Use this URL to cite or link to this record in EThOS: https://ethos.bl.uk/OrderDetails.do?uin=uk.bl.ethos.465974
Title: Aspects of the syntax and semantics of noun modification by adjectives in Hausa
Author: Mohmed, Aliyu
ISNI:       0000 0001 3413 9113
Awarding Body: SOAS University of London
Current Institution: SOAS, University of London
Date of Award: 1977
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Abstract:
This study is concerned with the different properties of Hausa attributive adjectives and other noun modifiers when they occur before or after the nouns they modify. It also attempts to account for the fact that the relevant ordering rules for such modifiers apply in pre-position but not in post-position. The study is divided into seven chapters. Chapter One discusses the scope as well as the general aims of the study and the sources of the data examined. Chapter Two examines the question of the status of adjectives as a separate lexical category in Hausa in view of the disagreement or uncertainty regarding this question in the literature, and its implications for our purpose in this thesis. Chapter Three deals with the experimental techniques adopted and some of the results obtained when we sought to determine whether other native speakers are also conscious of significant differences in the semantic interpretation of adjectives in pre- and postposition. In Chapter Four the formal and semantic properties of pre-position and post-position are examined. It is claimed that the difference in their formal properties has as its semantic correlate the different associations which adjectives in the two positions have; pre-position is associated with more explicit modification then post-position. So the two positions are analysed as paradigmatically opposed. Chapter Five deals with the question of adjective ordering. It is argued that adjective ordering is conditioned more by semantic than by any other factors. Evidence in support of this position is provided by the responses of our informants in the Preference and Completion Tests. In Chapter Six other (non-adjectival) noun modifiers are discussed and a syntactic typology to cover them suggested. In conclusion it is shown in Chapter Seven that our approach is valid not only with respect to Adjectives but also to other problems of Hausa.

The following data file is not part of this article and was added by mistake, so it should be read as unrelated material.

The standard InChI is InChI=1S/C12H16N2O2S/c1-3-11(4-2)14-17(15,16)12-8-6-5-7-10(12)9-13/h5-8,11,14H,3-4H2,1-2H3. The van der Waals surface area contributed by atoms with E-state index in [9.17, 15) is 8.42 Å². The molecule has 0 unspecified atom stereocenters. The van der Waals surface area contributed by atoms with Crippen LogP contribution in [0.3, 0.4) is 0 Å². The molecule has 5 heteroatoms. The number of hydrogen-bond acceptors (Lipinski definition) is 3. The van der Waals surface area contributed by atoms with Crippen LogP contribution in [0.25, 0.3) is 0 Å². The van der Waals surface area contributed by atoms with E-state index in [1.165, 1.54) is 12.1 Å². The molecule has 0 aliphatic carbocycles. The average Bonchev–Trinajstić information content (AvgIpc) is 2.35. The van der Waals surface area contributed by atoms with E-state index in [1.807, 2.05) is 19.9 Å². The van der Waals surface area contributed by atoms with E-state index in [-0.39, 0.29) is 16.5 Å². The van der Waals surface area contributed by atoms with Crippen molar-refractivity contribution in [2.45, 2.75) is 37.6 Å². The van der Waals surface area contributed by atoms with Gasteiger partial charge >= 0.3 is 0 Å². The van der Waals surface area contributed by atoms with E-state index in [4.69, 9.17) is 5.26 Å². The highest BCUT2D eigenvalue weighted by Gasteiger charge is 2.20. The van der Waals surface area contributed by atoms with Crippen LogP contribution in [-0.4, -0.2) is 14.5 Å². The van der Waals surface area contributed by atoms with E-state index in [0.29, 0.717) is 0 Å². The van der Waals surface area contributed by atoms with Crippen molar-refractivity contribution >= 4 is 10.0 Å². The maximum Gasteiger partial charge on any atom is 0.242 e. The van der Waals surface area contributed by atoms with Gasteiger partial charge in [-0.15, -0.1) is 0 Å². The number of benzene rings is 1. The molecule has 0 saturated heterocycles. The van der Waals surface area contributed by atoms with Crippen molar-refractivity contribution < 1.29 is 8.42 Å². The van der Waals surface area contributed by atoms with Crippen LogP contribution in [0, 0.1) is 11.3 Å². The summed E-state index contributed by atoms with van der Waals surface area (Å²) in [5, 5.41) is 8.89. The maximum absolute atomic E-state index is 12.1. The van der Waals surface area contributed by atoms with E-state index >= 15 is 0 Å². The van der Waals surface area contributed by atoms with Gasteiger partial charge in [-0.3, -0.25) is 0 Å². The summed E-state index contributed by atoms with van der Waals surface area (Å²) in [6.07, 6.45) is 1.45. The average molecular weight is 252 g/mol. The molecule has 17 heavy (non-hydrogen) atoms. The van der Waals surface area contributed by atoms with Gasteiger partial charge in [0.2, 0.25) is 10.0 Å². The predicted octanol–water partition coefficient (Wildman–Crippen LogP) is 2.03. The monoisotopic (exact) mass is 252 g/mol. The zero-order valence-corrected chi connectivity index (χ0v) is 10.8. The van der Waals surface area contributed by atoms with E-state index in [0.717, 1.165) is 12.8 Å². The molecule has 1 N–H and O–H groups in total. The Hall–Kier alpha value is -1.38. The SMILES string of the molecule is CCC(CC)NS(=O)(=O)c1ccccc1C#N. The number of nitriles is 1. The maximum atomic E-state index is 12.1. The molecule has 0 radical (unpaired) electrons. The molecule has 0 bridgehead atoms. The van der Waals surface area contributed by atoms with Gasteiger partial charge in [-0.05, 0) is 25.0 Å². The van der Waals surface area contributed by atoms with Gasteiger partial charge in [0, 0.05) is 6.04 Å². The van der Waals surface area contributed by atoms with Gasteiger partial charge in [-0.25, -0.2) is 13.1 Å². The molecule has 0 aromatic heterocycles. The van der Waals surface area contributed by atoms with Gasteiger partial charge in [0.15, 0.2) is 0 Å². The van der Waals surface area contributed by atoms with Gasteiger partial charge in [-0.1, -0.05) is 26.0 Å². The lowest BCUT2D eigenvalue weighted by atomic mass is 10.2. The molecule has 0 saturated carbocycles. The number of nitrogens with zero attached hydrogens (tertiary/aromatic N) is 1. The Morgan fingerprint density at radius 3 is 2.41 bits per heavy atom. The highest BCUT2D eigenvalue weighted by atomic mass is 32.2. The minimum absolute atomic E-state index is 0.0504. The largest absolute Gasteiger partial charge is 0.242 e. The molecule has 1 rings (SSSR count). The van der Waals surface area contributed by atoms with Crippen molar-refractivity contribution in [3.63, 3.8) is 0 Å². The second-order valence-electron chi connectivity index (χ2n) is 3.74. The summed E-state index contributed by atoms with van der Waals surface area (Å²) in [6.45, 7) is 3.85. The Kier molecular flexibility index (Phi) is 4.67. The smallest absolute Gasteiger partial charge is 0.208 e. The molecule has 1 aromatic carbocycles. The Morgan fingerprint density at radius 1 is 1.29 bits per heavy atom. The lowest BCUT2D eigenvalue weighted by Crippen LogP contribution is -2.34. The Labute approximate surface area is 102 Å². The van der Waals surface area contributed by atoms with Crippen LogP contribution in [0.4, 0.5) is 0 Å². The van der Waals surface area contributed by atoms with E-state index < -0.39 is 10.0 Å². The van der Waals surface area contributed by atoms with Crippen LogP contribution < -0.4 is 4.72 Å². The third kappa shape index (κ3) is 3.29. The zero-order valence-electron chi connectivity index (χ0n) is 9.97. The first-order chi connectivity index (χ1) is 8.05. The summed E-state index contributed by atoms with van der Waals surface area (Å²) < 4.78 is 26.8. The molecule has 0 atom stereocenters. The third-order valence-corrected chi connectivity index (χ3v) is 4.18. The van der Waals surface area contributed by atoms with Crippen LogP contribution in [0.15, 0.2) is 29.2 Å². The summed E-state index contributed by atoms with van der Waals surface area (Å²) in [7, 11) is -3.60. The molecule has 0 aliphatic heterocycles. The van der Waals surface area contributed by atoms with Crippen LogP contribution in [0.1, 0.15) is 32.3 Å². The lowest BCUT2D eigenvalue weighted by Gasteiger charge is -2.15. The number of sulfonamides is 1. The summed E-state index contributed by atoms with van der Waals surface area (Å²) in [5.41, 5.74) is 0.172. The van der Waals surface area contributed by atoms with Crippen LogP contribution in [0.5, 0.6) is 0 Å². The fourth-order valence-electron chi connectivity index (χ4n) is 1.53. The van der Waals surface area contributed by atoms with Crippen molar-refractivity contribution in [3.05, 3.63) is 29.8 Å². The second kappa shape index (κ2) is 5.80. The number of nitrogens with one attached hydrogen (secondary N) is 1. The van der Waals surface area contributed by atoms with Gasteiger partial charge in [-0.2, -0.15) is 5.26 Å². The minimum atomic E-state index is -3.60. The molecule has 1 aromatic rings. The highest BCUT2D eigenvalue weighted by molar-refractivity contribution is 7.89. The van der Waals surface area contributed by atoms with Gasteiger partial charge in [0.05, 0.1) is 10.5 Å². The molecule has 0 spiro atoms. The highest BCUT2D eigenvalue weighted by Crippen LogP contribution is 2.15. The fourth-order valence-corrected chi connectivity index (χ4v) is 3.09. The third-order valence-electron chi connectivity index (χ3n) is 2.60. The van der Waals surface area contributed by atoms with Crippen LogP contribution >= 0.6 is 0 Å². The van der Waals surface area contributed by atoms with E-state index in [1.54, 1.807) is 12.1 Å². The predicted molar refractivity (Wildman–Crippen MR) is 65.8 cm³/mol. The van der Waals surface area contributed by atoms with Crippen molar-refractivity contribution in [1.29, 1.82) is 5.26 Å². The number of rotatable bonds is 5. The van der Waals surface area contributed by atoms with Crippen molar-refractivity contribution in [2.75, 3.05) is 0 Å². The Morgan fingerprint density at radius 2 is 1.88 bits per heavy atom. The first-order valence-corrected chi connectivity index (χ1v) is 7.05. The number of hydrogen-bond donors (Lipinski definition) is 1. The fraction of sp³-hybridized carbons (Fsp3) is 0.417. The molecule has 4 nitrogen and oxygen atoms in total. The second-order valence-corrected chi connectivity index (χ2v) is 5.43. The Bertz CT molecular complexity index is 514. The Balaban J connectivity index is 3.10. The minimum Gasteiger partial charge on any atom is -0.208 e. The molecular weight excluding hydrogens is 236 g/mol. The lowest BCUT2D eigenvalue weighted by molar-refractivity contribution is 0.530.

Supervisor: Not available Sponsor: Not available
Qualification Name: Thesis (Ph.D.) Qualification Level: Doctoral
EThOS ID: uk.bl.ethos.465974  DOI:
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